Time to get rid of unnecessary baggage.
A few years ago, the industry raised an eyebrow when Volkswagen's Audi division bought Italian motorcycle company Ducati for around $935 million. What the heck did Audi want with motorcycles? It was likely because Ducati is an expert at designing and engineering small, lightweight, powerful gasoline engines. And, not to mention, the Ducati nameplate is immensely valuable. However, Reuters is now reporting that VW is looking into the possibility of selling Ducati as it continues to reduce spending in the wake of the Dieselgate scandal.
Along with eliminating thousands of jobs, VW needs to watch its cash flow not only because of Dieselgate payouts, but also because it's in the process of a "multibillion-euro shift to embrace electric cars and new mobility services." None of the brands involved commented on the matter, but Ducati's possible sale isn't a sure thing just yet. At the moment, VW has merely sent out feelers to potential buyers in order to gauge interest. Ducati, for its part, "made annual earnings before interest, taxes, depreciation and amortization of roughly 100 million euros and could fetch a valuation of up to 1.5 billion euros," according to an unnamed source.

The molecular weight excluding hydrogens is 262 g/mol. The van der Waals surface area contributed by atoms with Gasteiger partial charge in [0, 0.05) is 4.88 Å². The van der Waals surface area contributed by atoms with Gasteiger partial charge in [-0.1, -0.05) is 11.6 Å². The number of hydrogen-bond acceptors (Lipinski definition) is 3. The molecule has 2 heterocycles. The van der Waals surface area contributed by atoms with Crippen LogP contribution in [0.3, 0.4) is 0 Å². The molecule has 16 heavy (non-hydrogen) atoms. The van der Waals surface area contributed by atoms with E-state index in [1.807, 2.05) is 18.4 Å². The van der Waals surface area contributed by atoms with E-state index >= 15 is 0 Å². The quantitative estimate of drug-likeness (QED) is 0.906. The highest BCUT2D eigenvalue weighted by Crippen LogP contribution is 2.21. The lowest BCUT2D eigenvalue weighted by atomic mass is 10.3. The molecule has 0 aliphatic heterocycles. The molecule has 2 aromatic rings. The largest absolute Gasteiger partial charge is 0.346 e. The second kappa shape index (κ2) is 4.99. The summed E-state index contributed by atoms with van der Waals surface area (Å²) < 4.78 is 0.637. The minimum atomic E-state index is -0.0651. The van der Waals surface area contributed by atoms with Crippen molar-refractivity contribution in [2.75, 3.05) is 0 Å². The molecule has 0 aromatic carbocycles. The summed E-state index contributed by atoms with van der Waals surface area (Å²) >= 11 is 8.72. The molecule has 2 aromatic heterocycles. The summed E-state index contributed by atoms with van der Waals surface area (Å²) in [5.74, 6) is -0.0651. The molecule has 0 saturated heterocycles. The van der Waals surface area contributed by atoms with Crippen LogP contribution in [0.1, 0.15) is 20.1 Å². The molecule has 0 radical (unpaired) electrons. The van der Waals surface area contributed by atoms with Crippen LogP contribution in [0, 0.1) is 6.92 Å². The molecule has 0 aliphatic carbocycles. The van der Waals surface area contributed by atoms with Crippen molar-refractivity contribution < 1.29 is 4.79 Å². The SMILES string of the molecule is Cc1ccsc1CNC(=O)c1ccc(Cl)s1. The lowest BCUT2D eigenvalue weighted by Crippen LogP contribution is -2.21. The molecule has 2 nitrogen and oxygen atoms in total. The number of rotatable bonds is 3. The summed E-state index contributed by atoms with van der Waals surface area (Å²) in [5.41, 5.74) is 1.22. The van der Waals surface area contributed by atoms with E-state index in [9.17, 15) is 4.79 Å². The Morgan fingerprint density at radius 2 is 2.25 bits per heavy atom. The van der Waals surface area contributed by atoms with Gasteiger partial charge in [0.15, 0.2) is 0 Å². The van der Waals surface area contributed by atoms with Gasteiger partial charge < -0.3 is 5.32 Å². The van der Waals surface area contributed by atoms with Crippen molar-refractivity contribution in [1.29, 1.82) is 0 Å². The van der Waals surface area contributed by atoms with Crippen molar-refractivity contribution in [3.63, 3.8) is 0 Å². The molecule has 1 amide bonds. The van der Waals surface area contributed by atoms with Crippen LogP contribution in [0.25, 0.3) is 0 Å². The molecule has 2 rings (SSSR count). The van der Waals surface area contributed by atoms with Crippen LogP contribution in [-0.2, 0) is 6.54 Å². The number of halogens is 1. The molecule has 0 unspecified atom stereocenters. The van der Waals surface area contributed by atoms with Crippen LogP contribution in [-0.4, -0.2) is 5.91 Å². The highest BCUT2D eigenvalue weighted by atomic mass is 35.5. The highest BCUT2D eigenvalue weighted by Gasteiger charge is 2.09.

It was now former VW Chairman Ferdinand Piech who made the decision to buy Ducati. He was also the force behind VW's purchase of Lamborghini several years before and, of course, the decision to do the Bugatti Veyron. Piech is known to have a passion for exclusive, and notably Italian, brands. Now that Piech has sold his remaining shares of VW and seems to be done with the company for good, it appears parts of his legacy could also be on its way out too.